Threes: a charming and addictive number puzzle game


Rarely does an app move me to blog. Even more rarely is that app a game. Ladies and gentlemen, the day has come.

I suppose I should add some context here before I get started. I don't play that many games, on my phone or otherwise. I don't have the reflexes for even the timing-based destruction of later levels of Angry Birds. It is extremely infrequent that I find a game that I like and that I can play. However, there is a game that has consumed several of my idle moments this weekend. I've been playing so much I figured I better share.

Threes, a game that I suppose is best described as Tetris with numbers, is simple enough. Ones are combined with twos to become threes. After that, each number only adds with its twin and you have to line them up. (The above GIF should help you visualize things.) The next tile is shown above the 4 x 4 grid so you can plan your moves. When the grid fills and there are no more possible combinations, the game is over.

A few really smart design decisions keep this from being just another Tetris clone. Starting when your numbers add to 24, each new number you unlock gets a charming little bio card. It's subtle, but it's a nice motivational device. The tiles are made to look like living beings and make charming little beeps and boops to complement a nice musical score. That being said, you'll probably turn this off relatively quickly and listen to music on your phone.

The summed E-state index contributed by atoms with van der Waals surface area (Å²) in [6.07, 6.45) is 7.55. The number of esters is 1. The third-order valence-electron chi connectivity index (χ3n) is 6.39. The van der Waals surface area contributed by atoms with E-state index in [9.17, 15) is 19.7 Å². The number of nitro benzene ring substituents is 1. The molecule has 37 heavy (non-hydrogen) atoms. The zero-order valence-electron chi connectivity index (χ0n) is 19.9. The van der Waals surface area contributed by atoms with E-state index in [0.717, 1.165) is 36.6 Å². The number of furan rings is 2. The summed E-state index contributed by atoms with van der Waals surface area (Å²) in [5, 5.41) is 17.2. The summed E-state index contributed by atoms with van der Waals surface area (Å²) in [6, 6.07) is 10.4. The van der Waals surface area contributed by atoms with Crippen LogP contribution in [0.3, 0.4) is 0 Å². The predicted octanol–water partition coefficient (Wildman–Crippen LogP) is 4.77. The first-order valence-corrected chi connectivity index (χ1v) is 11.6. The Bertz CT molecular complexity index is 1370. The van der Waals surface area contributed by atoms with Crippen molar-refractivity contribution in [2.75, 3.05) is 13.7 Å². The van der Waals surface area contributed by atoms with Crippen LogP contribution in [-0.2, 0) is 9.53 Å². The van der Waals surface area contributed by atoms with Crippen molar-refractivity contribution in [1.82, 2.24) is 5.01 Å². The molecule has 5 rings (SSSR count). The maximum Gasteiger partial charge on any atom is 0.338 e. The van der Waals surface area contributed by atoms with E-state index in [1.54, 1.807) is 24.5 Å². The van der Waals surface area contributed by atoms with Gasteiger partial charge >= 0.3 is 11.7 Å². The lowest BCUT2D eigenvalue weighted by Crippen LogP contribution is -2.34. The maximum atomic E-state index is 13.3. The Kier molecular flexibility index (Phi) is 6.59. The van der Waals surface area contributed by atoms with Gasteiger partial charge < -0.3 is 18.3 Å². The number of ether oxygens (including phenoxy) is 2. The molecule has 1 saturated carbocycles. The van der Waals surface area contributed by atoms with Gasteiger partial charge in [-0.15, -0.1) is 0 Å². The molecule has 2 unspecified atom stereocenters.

The reason I really like this game is that it shines from an accessibility standpoint. The game is completely untimed. Tiles only drop in after you've made your previous move. I still make a move I didn't mean to occasionally, but I chalk that up to clumsy fingers. It's an excellent game for anyone that wants a stress-free, reflex free puzzler. I especially can't recommend it highly enough for those in the disabled community. This game completely levels the playing field.

If I had to give this game one criticism, it seems to drain the battery on my iPhone 4S relatively quickly. This is true even in the game's battery conserving mode. I may be overstating the problem because as I stated before, I don't play that many games. I don't really have a point of comparison. However, there are no physics or high-speed graphical flourishes that should cause the battery to drain this quickly. Maybe someone can let me know if I'm off base.

The minor quibble above notwithstanding, this is an excellent little puzzler. The universal app for both iPhone and iPad (sorry Android folks, not yet) is available in the App Store at 33 percent off, $1.99, for a limited time. My Game Center tag is ffalcon2009 and my high score is 2,481. I have little doubt that will be easy for someone to beat.